GRB 091024A and the nature of ultra-long gamma-ray bursts

F. J. Virgili, C. G. Mundell, V. Pal'Shin, C. Guidorzi, R. Margutti, A. Melandri, R. Harrison, S. Kobayashi, R. Chornock, A. Henden, A. C. Updike, S. B. Cenko, N. R. Tanvir, I. A. Steele, A. Cucchiara, A. Gomboc, A. Levan, Z. Cano, C. J. Mottram, N. R. ClayD. Bersier, D. Kopač, J. Japelj, A. V. Filippenko, W. Li, D. Svinkin, S. Golenetskii, D. H. Hartmann, P. A. Milne, G. Williams, P. T. O'Brien, D. B. Fox, E. Berger

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71 Citations (SciVal)


We present a broadband study of gamma-ray burst (GRB) 091024A within the context of other ultra-long-duration GRBs. An unusually long burst detected by Konus-Wind (KW), Swift, and Fermi, GRB 091024A has prompt emission episodes covering ∼1300 s, accompanied by bright and highly structured optical emission captured by various rapid-response facilities, including the 2 m autonomous robotic Faulkes North and Liverpool Telescopes, KAIT, S-LOTIS, and the Sonoita Research Observatory. We also observed the burst with 8 and 10 m class telescopes and determine the redshift to be z = 1.0924 ± 0.0004. We find no correlation between the optical and γ-ray peaks and interpret the optical light curve as being of external origin, caused by the reverse and forward shock of a highly magnetized jet (RB ≈ 100-200). Low-level emission is detected throughout the near-background quiescent period between the first two emission episodes of the KW data, suggesting continued central-engine activity; we discuss the implications of this ongoing emission and its impact on the afterglow evolution and predictions. We summarize the varied sample of historical GRBs with exceptionally long durations in gamma-rays (≳1000 s) and discuss the likelihood of these events being from a separate population; we suggest ultra-long GRBs represent the tail of the duration distribution of the long GRB population.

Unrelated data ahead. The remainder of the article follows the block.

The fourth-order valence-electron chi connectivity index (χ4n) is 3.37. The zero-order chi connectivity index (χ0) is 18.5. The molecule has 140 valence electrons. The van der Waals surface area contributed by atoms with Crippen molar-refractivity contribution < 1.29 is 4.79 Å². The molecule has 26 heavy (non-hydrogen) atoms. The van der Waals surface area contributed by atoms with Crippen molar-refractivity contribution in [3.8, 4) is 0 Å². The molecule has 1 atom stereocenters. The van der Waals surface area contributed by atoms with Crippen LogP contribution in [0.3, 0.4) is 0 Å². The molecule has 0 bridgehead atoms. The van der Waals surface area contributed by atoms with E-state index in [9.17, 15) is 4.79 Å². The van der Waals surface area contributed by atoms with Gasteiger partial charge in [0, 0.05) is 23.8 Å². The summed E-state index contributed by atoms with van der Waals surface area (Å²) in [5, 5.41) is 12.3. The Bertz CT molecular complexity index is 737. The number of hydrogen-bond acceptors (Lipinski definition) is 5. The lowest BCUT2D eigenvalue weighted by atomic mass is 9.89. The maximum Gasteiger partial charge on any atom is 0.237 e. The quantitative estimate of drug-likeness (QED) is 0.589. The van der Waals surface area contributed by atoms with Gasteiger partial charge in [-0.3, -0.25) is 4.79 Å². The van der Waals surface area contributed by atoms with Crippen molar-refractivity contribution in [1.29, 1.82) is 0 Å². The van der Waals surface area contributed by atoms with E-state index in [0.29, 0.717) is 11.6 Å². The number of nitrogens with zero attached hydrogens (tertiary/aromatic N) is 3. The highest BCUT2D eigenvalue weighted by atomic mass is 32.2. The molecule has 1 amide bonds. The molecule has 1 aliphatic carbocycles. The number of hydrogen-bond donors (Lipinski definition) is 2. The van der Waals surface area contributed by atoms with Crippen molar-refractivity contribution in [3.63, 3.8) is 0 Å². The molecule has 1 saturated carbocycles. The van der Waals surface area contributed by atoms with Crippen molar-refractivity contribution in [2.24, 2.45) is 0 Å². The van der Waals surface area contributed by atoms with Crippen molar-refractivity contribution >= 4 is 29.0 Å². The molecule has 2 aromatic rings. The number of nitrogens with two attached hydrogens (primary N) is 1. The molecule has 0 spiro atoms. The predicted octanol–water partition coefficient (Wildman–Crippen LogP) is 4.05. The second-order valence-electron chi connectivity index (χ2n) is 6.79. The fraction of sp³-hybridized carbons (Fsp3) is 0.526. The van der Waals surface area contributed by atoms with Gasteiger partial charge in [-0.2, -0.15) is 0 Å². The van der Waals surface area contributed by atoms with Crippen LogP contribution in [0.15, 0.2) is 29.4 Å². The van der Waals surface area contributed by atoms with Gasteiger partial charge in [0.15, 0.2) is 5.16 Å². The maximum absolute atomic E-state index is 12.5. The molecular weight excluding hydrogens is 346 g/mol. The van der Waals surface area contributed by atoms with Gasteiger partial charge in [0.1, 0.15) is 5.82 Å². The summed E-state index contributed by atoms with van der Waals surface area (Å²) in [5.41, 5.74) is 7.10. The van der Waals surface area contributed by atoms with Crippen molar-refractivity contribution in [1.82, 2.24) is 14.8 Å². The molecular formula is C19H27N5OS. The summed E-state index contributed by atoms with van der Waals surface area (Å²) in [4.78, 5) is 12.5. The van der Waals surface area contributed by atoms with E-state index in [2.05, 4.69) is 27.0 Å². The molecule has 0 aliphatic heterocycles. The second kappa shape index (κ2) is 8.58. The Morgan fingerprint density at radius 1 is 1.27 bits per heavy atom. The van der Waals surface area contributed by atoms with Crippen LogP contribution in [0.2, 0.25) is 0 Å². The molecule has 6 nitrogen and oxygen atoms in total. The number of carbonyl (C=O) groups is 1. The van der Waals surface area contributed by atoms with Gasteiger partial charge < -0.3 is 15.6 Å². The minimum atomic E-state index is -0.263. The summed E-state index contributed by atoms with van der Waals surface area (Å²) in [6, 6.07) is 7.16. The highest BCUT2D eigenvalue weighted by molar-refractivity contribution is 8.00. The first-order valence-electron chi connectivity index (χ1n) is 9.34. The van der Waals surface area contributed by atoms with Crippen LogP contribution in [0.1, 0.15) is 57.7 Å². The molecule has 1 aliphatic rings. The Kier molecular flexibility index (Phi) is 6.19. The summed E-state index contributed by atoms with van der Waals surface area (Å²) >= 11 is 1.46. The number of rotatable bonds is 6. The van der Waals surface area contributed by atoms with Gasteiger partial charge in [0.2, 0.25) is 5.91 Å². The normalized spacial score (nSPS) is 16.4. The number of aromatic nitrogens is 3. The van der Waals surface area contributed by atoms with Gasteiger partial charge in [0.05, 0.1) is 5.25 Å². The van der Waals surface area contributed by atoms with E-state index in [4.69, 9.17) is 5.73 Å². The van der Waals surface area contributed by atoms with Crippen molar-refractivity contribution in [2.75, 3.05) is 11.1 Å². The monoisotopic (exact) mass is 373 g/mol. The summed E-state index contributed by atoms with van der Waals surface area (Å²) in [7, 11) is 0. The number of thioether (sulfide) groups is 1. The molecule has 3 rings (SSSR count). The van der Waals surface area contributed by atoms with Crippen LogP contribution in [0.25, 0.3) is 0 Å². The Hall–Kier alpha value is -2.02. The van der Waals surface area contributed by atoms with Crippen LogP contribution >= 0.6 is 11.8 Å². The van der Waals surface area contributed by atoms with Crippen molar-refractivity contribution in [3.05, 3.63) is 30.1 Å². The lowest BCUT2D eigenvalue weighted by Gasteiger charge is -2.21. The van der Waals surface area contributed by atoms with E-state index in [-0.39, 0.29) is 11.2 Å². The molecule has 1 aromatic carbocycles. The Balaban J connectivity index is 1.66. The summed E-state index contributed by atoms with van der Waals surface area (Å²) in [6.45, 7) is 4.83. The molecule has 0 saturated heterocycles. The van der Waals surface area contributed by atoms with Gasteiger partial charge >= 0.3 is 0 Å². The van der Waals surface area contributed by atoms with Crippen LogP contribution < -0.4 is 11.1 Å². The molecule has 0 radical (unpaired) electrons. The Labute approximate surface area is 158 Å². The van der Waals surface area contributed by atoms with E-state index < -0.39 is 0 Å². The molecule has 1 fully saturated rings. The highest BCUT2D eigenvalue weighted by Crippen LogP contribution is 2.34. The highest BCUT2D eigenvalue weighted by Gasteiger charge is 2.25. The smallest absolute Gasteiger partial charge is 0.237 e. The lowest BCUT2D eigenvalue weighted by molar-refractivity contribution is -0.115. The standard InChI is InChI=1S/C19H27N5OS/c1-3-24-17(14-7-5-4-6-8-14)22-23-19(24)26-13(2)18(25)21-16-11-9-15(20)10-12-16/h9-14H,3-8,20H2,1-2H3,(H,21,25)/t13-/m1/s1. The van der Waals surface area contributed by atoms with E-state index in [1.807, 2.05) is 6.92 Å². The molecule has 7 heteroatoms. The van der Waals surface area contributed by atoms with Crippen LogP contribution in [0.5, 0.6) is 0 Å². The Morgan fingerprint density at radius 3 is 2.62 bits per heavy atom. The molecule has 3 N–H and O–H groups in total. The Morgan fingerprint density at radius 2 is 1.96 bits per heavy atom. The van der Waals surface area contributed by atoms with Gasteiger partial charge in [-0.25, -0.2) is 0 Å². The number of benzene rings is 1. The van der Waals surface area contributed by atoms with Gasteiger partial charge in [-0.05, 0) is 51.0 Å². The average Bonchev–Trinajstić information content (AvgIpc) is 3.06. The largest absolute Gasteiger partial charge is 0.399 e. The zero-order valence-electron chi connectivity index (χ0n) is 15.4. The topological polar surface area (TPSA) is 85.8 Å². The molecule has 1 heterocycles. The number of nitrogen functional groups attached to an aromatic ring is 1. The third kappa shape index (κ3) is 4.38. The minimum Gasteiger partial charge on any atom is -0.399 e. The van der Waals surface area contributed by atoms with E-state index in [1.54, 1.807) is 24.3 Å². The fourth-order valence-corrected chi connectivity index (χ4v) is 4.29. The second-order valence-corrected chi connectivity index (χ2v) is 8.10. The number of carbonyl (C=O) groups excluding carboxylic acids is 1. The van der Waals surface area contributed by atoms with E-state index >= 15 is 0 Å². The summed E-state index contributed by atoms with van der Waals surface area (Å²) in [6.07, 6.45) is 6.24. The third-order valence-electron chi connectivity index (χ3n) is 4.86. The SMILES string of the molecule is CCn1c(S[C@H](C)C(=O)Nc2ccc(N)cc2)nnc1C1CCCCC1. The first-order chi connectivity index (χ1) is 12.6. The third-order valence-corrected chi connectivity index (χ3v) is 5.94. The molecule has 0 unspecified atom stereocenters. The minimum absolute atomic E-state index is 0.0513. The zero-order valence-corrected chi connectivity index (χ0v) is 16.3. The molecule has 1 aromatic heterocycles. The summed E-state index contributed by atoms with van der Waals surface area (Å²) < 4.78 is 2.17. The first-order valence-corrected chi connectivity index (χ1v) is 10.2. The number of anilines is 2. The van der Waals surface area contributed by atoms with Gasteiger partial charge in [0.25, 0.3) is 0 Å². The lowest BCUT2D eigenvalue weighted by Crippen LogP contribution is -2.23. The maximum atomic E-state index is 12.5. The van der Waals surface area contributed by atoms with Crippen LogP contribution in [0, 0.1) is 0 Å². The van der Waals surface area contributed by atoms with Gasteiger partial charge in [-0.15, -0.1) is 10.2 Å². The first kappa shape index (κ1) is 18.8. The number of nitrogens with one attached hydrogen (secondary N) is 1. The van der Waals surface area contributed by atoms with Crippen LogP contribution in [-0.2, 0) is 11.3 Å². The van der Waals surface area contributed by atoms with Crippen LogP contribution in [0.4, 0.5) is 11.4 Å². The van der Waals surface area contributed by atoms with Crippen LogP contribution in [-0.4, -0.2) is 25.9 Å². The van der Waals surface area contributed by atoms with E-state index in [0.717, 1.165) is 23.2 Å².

Original languageEnglish
Article number54
JournalAstrophysical Journal
Issue number1
Publication statusPublished - 20 Nov 2013

ASJC Scopus subject areas

  • Astronomy and Astrophysics
  • Space and Planetary Science


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